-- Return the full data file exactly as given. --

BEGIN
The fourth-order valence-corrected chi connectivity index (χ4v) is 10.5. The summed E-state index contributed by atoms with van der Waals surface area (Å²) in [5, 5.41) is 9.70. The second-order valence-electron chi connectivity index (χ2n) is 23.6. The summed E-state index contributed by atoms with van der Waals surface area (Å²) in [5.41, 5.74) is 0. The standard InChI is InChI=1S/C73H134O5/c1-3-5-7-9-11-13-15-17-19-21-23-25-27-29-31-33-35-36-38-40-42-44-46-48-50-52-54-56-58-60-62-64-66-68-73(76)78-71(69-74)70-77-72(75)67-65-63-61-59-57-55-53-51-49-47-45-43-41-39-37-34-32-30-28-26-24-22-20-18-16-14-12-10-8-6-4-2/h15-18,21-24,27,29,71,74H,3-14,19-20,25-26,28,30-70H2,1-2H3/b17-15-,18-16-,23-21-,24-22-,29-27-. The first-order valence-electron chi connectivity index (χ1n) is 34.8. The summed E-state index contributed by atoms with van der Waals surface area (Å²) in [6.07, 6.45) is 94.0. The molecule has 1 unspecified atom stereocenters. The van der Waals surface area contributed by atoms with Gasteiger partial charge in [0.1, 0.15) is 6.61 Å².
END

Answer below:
The fourth-order valence-corrected chi connectivity index (χ4v) is 10.5. The summed E-state index contributed by atoms with van der Waals surface area (Å²) in [5, 5.41) is 9.70. The second-order valence-electron chi connectivity index (χ2n) is 23.6. The summed E-state index contributed by atoms with van der Waals surface area (Å²) in [5.41, 5.74) is 0. The standard InChI is InChI=1S/C73H134O5/c1-3-5-7-9-11-13-15-17-19-21-23-25-27-29-31-33-35-36-38-40-42-44-46-48-50-52-54-56-58-60-62-64-66-68-73(76)78-71(69-74)70-77-72(75)67-65-63-61-59-57-55-53-51-49-47-45-43-41-39-37-34-32-30-28-26-24-22-20-18-16-14-12-10-8-6-4-2/h15-18,21-24,27,29,71,74H,3-14,19-20,25-26,28,30-70H2,1-2H3/b17-15-,18-16-,23-21-,24-22-,29-27-. The first-order valence-electron chi connectivity index (χ1n) is 34.8. The summed E-state index contributed by atoms with van der Waals surface area (Å²) in [6.07, 6.45) is 94.0. The molecule has 1 unspecified atom stereocenters. The van der Waals surface area contributed by atoms with Gasteiger partial charge in [0.1, 0.15) is 6.61 Å².